There’s a new sheriff in town when it comes to my online backups, and that’s Arq Backup. For several years, I’ve been using Crashplan for all the Macs in my house. It was hard to beat the price of the Crashplan family plan, but my subscription expires in the next few months, and it doesn’t look like I’ll be renewing it. Instead, I’m switching to a combination of Arq Backup and Amazon Cloud Drive.
First, a disclaimer: I was provided free review copy of Arq Backup. The app, though, is something I’ve had my eye on for a couple of years. The review copy was enough to push me over the edge, and give it a try. The end result is that I liked it enough to not only commit to it for my purposes, but to also purchase a license for my wife to use on her Mac.
Arq is not an online backup service. Instead, it’s an app available for Windows and Mac that lets you leverage other storage options for your backup. You can point the app to services such as Amazon Cloud Drive, Google Drive, Dropbox, OneDrive, and Amazon Glacier. If you’re an Amazon Prime member, the pricing of Amazon Cloud Drive is hard to beat – $59.99 per year.
I’ve been running Arq for about two months now on a few Macs, and I also have a Synology NAS that backups to Amazon Cloud Drive. Between them, I’ve uploaded over a terabyte of data.
Let’s face it – backup isn’t exciting. It’s essential, though, and Arq has some nice features:
- a native Mac app (and a Windows app, too). I was reasonably happy with Crashplan, but the app was Java-based and slow, and I grew tired of waiting for a native Mac app;
- encryption before your data leaves your machine. That means Amazon only holds encrypted data in my Cloud Drive account;
- an open format. With any backup service, you’re somewhat at the mercy of the provider, but in addition to its app, Arq has published an open-source command-line utility so you can see your backups and directly restore your files from cloud storage;
- backup what you want – Arq won’t skip videos, for example, like some other services will;
- backup external and network drives;
- no auto-deletion of old backups, like some services;
- you can exclude items from backup via name or path, via filters;
- if you don’t have unlimited storage, you can set a maximum storage budget;
- you can throttle your backups if you want, to limit the impact on your network;
- Arq provides for versioned backups.
I also should make a quick comment about Arq’s support. I had heard good things about the developer’s dedication to the app, and got to experience that first hand. I emailed the developer with a question early in my use of the app, without mentioning that I was reviewing the app. I received an answer from him within 24 hours.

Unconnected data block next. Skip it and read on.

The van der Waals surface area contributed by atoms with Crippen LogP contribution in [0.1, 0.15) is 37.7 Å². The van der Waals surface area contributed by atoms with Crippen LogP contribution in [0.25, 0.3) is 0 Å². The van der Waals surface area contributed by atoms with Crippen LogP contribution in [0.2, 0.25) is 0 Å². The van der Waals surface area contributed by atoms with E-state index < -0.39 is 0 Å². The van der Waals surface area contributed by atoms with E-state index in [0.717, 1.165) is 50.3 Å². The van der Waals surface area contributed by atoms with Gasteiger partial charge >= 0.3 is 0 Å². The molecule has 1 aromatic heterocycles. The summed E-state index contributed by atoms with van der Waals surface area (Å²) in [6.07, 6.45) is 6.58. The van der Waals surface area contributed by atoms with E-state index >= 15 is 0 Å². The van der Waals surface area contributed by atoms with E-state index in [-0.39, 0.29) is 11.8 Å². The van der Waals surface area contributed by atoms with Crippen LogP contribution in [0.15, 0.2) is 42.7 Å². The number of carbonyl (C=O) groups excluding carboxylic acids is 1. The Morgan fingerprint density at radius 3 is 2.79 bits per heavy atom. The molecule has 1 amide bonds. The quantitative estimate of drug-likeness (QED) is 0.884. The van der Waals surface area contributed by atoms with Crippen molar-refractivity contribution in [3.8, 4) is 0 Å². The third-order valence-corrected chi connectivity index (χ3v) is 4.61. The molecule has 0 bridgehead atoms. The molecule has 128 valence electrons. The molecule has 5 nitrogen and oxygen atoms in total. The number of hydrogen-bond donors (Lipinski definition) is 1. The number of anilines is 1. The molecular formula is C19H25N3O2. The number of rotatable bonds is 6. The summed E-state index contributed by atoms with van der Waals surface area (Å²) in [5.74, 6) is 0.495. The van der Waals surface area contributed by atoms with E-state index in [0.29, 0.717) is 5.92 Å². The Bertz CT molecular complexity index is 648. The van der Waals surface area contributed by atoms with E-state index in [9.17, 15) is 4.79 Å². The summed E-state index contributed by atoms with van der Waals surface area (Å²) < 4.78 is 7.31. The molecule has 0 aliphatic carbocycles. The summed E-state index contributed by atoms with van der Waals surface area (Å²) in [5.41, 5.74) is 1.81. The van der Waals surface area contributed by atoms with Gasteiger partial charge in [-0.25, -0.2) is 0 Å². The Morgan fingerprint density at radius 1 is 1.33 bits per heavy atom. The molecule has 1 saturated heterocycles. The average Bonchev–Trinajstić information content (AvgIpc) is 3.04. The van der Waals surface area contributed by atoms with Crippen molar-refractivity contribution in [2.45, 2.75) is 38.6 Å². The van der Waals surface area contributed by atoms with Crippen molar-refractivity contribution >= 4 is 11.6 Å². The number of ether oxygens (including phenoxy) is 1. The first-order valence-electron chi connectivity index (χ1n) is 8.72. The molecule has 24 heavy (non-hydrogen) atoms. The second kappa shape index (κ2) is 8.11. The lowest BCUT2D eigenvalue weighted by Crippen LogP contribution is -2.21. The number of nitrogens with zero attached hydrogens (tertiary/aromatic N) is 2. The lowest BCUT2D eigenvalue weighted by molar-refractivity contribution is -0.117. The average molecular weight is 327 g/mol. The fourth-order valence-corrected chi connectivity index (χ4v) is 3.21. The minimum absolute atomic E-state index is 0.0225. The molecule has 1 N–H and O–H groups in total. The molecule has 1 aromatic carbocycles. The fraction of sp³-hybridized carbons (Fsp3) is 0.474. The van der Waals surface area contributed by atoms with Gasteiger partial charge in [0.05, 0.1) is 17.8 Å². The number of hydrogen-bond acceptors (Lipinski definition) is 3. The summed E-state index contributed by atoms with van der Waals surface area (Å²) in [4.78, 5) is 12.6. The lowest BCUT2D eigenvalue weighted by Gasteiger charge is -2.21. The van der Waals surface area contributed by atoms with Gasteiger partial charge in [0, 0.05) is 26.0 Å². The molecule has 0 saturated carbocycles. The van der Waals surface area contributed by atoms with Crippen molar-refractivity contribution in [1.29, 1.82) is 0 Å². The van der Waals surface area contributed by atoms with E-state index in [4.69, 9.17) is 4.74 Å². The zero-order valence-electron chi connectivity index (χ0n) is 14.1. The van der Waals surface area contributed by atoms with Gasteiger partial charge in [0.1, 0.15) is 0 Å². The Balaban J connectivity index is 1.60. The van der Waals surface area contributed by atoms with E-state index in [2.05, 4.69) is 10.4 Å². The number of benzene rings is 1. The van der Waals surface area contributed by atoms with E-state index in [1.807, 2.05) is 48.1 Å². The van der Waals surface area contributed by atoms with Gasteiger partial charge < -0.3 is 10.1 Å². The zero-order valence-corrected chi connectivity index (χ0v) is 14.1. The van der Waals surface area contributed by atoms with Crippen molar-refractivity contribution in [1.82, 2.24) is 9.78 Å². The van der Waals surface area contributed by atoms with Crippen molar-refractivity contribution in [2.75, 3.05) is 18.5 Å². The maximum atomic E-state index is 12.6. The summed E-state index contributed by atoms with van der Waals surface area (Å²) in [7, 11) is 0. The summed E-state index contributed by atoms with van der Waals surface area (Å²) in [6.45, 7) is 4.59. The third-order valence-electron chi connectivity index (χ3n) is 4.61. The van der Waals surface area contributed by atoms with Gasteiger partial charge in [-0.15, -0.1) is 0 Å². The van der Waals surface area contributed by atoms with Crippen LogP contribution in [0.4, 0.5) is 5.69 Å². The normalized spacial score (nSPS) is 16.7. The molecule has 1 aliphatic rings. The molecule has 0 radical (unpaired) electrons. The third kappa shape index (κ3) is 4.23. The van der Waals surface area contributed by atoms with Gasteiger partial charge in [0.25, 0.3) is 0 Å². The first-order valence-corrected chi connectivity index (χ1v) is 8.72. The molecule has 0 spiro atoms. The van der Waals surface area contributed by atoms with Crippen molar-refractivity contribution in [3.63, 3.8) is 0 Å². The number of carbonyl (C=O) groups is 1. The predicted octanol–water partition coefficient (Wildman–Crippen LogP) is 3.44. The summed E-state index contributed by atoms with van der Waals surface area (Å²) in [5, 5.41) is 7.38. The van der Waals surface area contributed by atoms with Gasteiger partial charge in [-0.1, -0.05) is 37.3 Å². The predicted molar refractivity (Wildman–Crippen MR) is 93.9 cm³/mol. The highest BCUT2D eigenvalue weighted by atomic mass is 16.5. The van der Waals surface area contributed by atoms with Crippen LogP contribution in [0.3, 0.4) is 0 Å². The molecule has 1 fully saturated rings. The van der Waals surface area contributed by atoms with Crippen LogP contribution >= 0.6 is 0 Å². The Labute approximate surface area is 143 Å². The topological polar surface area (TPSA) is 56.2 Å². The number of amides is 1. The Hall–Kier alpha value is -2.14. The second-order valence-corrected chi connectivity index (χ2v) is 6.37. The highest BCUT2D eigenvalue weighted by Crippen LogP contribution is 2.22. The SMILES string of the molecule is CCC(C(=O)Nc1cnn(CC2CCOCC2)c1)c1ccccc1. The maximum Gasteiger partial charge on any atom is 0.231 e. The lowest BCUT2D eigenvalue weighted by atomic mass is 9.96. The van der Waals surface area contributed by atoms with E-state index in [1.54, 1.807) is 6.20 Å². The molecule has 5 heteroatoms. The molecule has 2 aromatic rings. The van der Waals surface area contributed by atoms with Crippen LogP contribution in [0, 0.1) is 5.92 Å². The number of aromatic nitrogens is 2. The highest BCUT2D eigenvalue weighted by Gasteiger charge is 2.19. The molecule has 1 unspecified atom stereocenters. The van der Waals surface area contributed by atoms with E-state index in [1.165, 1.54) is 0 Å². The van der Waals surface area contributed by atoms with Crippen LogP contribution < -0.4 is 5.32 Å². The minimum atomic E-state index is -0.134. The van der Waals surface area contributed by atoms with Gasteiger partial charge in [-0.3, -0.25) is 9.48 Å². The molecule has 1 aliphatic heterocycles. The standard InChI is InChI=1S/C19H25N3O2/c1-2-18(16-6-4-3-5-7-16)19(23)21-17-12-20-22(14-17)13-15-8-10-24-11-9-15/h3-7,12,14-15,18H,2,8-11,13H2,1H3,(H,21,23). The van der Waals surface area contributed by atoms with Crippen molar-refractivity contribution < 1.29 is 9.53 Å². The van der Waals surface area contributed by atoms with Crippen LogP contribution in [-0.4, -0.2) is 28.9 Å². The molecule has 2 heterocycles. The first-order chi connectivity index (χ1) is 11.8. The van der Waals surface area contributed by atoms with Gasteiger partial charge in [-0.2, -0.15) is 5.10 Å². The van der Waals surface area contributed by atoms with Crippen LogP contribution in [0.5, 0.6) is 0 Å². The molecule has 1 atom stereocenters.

When you first set up Arq, you choose your backup location, and choose the items on you Mac to backup. From there, Arq runs in the background, with a menu bar icon present that lets you check in on your backups.
The left column of the app shows your backup destinations, allowing you to configure your backups and restore files. The right column of the app shows your various files.
I’m fully on board with Arq, although I’d like to see some additional features (it’s possible some of the features are already present, and I just haven’t found them yet):
- I’d like to be able to exclude backing up files over a certain size. You can exclude files based on name attributes, and you can limit the total size of your backup, but I haven’t been able to locate a way to exclude files based on file size;
- Although you can throttle speeds from within the app, it would also be nice to see a speed toggle in the menu bar, or have the ability to set up bandwidth rules depending on the network you’re on;
- The app lets you set up email notifications for certain events, by inputting an email address into the app’s settings. The app then sends notifications from that address. I found that these notification don’t work with Gmail accounts, so I had to set them up with another account;
- In a perfect world, someone would create an iPad app that lets you access your backups. Before I switched to Arq, I occasionally accessed files out of my Crashplan backup from iPad.
These aren’t major nit picks, though, and certainly weren’t enough to turn me off to Arq. My only really worry with the app would be if Amazon drastically changed its Cloud Drive pricing or terms of service. I’d then have to evaluate other storage options, to see which ones made sense for my situation.
If you’re not happy with your current backup solution, or are an Amazon Prime member and have multiple computers to backup, Arq is worth a look.